"Never run the generator in enclosed spaces, as they produce exhaust no different than your car or power tools and, that's not good for anyone due to CO poisoning," Haas said. "Even so, we recommend a portable CO detector to be certain exhaust doesn't find its way to your living quarters. These can be purchased easily online for infrequent use, but I recommend installing CO detectors in your home anyways, so place a wall unit near your garage year-round."

Underwriters Laboratories also provides a comprehensive overview of the potential safety hazards associated with portable generators. The UL guide includes specific certification (UL 2201) to look for to ensure your model meets the requirements for carbon monoxide mitigation, though you still need to take the precautions spelled out above.

"UL 2201 has requirements that limit the active CO emissions coming from the portable generator. It also has a shutoff requirement for additional protection if the product is sensing a high output of CO," according to UL.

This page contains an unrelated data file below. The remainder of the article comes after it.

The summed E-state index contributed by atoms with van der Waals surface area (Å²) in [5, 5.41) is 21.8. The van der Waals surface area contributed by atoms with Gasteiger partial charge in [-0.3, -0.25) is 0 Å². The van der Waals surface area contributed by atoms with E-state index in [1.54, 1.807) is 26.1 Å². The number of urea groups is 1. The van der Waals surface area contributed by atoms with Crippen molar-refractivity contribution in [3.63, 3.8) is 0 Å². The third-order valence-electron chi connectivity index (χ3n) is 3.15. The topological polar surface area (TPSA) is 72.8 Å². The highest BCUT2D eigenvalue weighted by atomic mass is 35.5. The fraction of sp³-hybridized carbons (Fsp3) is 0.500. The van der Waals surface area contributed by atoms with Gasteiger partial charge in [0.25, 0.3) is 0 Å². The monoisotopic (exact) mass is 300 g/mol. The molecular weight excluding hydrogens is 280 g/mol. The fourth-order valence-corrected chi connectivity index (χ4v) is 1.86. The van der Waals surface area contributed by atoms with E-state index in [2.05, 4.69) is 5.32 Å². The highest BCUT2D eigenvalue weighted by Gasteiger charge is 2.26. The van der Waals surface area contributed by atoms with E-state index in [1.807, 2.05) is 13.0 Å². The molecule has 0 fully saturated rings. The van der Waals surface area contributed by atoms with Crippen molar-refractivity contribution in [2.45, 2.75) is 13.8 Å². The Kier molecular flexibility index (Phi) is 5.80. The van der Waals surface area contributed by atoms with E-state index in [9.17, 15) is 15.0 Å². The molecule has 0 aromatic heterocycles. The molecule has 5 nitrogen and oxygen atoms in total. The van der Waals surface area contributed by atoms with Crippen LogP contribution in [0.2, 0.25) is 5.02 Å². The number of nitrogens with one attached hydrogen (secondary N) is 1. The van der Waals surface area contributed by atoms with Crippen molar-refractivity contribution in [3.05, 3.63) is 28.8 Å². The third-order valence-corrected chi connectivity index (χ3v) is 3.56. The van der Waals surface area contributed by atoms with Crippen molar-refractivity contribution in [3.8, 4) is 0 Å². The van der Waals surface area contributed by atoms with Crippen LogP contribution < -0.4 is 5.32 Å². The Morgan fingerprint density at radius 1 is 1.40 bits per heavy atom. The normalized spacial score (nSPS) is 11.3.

A portable generator, as the name suggests, is one that's easily portable. These generators often have wheels, making them easy to move around to deliver electricity anywhere. Even smaller models may be handheld rather than on wheels, making them even more mobile. Portable generators usually run on gasoline and tend to be more affordable than standby generators.

An inverter generator is similar to a portable generator in that it's smaller and easier to transport. But inverter generators tend to be even lighter than a standard portable generator. They are also quieter, which can make them suitable for a wider range of activities, including camping and other activities.